Mnemotechnics - an improved mnemotechnique
I realize that in these matters it is easy to place yourself between two chairs. For a beginner - new to mnemotechnics - this may be close to incomprehensible and for the trained sheer banality. For the trained I should recommend to go to Improved double System, because that is where the interesting news are.
For those who find this a bit incomprehensible - follow the links in the articles. There is a lot of good information to find.
I once read an article in an old Readers Digest about brain surgeons, who had opened the scull of some poor fellow. One of the surgeons accidentally touched the brain with one of his tools and the patient immediately experienced a very vivid memory flashback on how he once heard a horn orchestra. He heard the music actually as if it was played that very moment. Repeating the process the surgeons were able to wake up more memories the patient didnít even know he had. It seems that everything we have ever experienced in our lifetime is present in our brains.
It is said that the French emperor Napoleon had some extraordinary multitasking abilities. He could dictate 10 letters to ten secretaries, play several chess parties and even pick his nose at the same time. Well, something like that.
The German author/poet Goethe met Napoleon in Erfurt in 1808 and asked him how this feat was possible. Napoleon answered that in his mind he had a giant dresser with a lot of drawers in which he put his tasks. So moving from task to task he just opened the appropriate drawer and in it he always found the right task and it never failed him.
So if all our memories are present in our brains how come we donít remember everything or maybe rather, why do we forget things. The reason could be, we donít know where our memories are and we donít know how to find or acces them.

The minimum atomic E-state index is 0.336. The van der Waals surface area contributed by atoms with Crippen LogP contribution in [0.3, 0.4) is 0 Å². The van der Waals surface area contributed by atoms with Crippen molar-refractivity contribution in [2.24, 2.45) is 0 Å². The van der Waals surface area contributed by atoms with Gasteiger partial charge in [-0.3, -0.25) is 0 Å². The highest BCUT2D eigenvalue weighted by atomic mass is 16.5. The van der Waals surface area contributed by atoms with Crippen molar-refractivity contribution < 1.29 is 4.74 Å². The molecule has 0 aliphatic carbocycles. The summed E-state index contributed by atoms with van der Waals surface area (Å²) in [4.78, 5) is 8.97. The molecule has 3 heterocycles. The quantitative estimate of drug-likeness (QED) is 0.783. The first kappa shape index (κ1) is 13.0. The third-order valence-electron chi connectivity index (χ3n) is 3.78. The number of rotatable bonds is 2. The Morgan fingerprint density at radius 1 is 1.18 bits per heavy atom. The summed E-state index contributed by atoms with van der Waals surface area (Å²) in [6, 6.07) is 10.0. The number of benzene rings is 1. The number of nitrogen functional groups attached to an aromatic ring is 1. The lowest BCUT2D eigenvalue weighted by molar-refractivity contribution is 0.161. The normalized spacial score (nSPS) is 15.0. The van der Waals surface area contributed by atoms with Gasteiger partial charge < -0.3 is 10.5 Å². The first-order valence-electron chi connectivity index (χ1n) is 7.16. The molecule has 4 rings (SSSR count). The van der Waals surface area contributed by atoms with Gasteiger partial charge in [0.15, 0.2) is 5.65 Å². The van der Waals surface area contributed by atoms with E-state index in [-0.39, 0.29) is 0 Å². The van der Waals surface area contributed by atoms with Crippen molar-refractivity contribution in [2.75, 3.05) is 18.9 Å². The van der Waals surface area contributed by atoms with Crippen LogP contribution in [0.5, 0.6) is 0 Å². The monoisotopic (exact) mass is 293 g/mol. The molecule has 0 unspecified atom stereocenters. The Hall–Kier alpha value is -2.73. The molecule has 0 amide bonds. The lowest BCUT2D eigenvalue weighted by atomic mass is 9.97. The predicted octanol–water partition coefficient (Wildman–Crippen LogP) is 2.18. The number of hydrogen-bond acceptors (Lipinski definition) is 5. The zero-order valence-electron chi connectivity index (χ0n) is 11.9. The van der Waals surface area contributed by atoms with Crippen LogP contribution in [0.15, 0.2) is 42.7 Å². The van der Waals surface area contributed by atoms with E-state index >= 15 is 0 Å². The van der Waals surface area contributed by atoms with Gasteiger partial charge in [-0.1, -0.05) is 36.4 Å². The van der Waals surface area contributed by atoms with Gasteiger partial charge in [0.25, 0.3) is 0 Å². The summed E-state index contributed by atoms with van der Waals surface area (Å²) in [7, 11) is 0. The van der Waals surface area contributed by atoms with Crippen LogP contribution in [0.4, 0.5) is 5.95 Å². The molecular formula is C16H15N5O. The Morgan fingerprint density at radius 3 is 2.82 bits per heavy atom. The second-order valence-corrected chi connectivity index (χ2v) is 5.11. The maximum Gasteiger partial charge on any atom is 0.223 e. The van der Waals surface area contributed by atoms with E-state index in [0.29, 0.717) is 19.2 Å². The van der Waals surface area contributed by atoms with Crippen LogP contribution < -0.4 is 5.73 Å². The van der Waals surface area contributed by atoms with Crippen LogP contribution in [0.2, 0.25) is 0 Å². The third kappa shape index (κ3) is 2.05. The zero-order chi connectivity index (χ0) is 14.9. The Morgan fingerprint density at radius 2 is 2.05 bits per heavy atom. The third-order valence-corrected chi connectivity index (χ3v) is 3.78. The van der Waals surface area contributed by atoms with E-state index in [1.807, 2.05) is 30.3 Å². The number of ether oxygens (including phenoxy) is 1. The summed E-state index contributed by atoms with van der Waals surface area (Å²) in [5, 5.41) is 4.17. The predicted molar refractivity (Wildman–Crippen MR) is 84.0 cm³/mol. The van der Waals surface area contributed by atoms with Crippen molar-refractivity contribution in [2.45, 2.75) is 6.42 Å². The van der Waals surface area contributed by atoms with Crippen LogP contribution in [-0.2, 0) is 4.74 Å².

This is where mnemotics kick in. To remember something you have to localize things - - loci (plural of Latin locus for place or location more of that later -> what is called a memory-palace) and bring what we want to remember into an easy memorable form. Numbers can be very difficult to remember, I donít think peopleís minds are made to remember numbers. In the process of evolution numbers came in too late so there was not made a special place in our brains for remembering them. So you have to give numbers a special treatment to remember them, put them in a form our mind are fit to handle.
But still there are people or at least one man probably more, who can memorize a 100 000 decimal places of pi (the circumference divided by the diameter of a circle). Regarding that matter it is a little unclear as to who has the world record, but take a look at:
Why anyone would like to be able to do that is another matter. I think it is because you can. And itís a competitive sport to do it, too. If you are the type that canít remember your own cell phone number, well, it gives you something to think about. You can actually easily learn to do that with rather simple methods. I mean, remember phone numbers and other numbers, too, like your credit card number. There are actually several mnemo techniques that can help you in that regard.
Well, we always begin with the ancient Greek, donít we? Here, too. The Greek poet Simonides attended a big dinner, but just as he left the room, the roof collapsed and killed all the guests. Trying to identify the bodies, he found he was able to remember the places where each of the guests had sat during the dinner, and so he invented the mnemo discipline, at least the method of loci. Which is also called the memory palace. Iíll expand on that matter later. How much is legend or lore, itís hard to decide for me. You can read about here:
It is said that the matter of mnemotechnique was a part of the rhetoric discipline. The most famous book ĎRhetorica ad Herenniumí about it is however written by a Roman. At first it was attributed to Cicero but recently other writers have got the honor. In ĎRhetorica ad Herenniumí most of the mnemo techniques we use today are described. You can find it online translated into English:
Any commentarys or suggestions are welcome.